Dialogue with the Sea

The issue of global sea pollution has to be addressed within the local context.

In Georgetown, Penang, for example, despite being part of the UNESCO World Heritage Site, most conservation efforts have been focused on the inner city, resulting in the waterfront being neglected.

To address this issue, Lam Tuck Lone, a master’s student in architecture from Universiti Putra Malaysia, designed an ‘archipuncture’ project—art used as ‘acupuncture’ or urban intervention for the built environment—called Dialogue with the Sea.

The two-storey waterfront project comprises an aquarium that serves as a platform for social awareness on the importance of conserving the aquatic environments, as well as to alert the community to the critical issues on the outer areas of Georgetown. It also creates the opportunity for the community to be involved in efforts to protect the sea from pollution.

The proposed public building sits between the inner city of Georgetown and the sea, a strategic location for the communities from both sides to dialogue through the visual and physical movement transitions that pass through the aquarium itself. It also aims to enhance the role of public buildings in a public realm within the urban settings, promoting preservation efforts within the vision of Georgetown as a contemporary, progressive city.

Dialogue with the Sea is inspired by Mies Van der Rohe’s Farnsworth House in Illinois, United States, an iconic property with a glass pavilion that showcases the relationship between the house and nature.

“If you view nature through the glass walls of the Farnsworth House, it gains a more profound significance than if viewed from outside,” Van der Rohe said, when explaining the home’s design. “That way, more is said about nature—it becomes a part of a larger whole.”

Similarly, the aquarium seeks to foster the community’s bonds to the sea through two-way physical and visual communication. The main emphasis of the design is not on creating the perfect architectural form, but on generating the soul of the place.

The building has been planned so that the public’s attention will be drawn from the inner city to the open spaces on the north and south sides, which lead to the main function areas, such as the exhibition gallery.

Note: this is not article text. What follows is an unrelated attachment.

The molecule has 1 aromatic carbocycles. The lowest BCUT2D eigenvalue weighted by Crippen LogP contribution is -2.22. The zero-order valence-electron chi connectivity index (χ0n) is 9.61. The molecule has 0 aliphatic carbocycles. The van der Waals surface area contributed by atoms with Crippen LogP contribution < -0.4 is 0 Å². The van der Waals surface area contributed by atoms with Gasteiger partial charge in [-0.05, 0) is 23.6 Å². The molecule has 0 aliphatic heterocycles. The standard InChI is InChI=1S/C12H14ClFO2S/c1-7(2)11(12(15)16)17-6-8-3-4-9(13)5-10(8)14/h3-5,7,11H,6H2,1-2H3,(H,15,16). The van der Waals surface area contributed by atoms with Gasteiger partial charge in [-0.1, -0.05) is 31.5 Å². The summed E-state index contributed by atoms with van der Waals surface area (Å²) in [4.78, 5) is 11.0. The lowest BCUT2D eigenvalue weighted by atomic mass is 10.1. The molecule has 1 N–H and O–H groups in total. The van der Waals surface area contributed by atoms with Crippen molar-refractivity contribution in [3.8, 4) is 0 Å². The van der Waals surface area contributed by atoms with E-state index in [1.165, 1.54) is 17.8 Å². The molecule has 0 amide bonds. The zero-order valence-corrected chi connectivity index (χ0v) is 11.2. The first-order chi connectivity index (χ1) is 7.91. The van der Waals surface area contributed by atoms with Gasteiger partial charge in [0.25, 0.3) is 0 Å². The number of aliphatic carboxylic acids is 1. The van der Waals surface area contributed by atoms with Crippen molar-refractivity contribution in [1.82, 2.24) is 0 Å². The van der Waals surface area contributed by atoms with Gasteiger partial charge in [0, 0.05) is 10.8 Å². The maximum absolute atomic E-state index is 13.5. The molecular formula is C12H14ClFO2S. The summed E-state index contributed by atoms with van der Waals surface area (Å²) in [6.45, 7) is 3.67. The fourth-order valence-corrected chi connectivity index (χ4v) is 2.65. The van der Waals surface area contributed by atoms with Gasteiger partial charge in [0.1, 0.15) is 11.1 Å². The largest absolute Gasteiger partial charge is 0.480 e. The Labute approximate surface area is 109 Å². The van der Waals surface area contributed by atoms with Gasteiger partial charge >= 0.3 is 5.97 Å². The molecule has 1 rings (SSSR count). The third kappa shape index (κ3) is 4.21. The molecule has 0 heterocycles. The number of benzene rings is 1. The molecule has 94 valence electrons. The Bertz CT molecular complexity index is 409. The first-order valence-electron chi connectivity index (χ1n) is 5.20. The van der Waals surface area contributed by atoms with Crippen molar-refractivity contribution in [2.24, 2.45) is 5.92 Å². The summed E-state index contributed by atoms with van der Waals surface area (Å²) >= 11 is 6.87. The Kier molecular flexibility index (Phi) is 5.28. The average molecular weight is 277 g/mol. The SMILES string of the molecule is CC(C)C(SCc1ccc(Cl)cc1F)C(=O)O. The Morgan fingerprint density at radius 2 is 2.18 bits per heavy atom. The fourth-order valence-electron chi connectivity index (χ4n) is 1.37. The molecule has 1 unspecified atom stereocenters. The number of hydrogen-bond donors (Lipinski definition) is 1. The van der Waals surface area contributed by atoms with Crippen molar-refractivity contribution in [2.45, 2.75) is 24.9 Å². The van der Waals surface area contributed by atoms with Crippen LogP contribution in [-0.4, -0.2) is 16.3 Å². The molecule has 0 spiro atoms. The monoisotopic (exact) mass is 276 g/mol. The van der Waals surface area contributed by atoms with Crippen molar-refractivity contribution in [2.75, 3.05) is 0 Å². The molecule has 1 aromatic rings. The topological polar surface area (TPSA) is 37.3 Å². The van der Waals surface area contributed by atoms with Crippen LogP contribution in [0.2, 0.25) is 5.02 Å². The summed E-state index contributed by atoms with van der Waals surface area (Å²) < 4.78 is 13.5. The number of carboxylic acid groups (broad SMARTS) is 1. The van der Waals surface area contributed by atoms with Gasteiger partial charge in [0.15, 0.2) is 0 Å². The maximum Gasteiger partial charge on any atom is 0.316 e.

The existing urban fabric and the setting of the project in the Georgetown World Heritage Site pose their share of constraints. The existing adjacent streetscape mainly comprises shop houses not higher than two storeys. Hence, the proposed public building cannot be higher than them, to preserve the visual from and to the sea.The design solution is to elevate the aquarium.

However, the project site’s orientation has its elongated sides facing east-west. Thus, the elevated aquarium is vulnerable to heat gain, which makes it unsuitable for the aquatic habitants. Hence, big overhang roofs with folding profiles, representing the water element in rigid form, are introduced to shield the aquarium from direct contact with the sunlight.

The horizontal aluminium shading devices and creeper plants also help reduce sunlight penetration, while the channelling of cool sea water into chiller pipes, sealed in the waterproof concrete floor slab, further lowers the temperature of the aquarium. Solar panels attached on the top surfaces generate sufficient electricity for lights on the streetscape and the fish farming pond.

There is also a sea water filtration platform, which provides a visual experience of the water filtration system. Sea water flows into an inlet, flooding the whole filtration platform, creating an opportunity for the public to be in contact with the sea. The filtered sea water will be used to irrigate the native sea plants and the sea water transition tank.

The building’s amenities and facilities include exhibition galleries, a café and a retail area, all designed to promote its internal functions, whereas the linear park and open plaza with performance stages are designed for external community use. In addition, the research lab, meeting rooms, auditorium hall and the office are meant for community functions, research and development.

And as the major occupants of this public building are its aquatic habitants, there are also support spaces for transition and hatchery tanks.

Designed as a dialogue between the land and the sea, this project illustrates how efforts to preserve the heritage of the land have to be carried out through the conservation of the sea.

Student Name: Lam Tuck Lone
School: Universiti Putra Malaysia
Programme: Master’s in Architecture
Studio Coordinator: Associate Professor Ar Meor Fared Meor Razali
Supervising Lecturers: Ar Wan Sofiah Wan Ishak; Dr Yazah Raschid; Dr Marek Kozlowski
Project Name: Dialogue with the Sea
Location: Georgetown Heritage Site, Penang
Site Area: 12,224.20 square metres
Gross Floor Area: 4,766.70 square metres
Building Height: 23 metres
Images: Lam Tuck Lone

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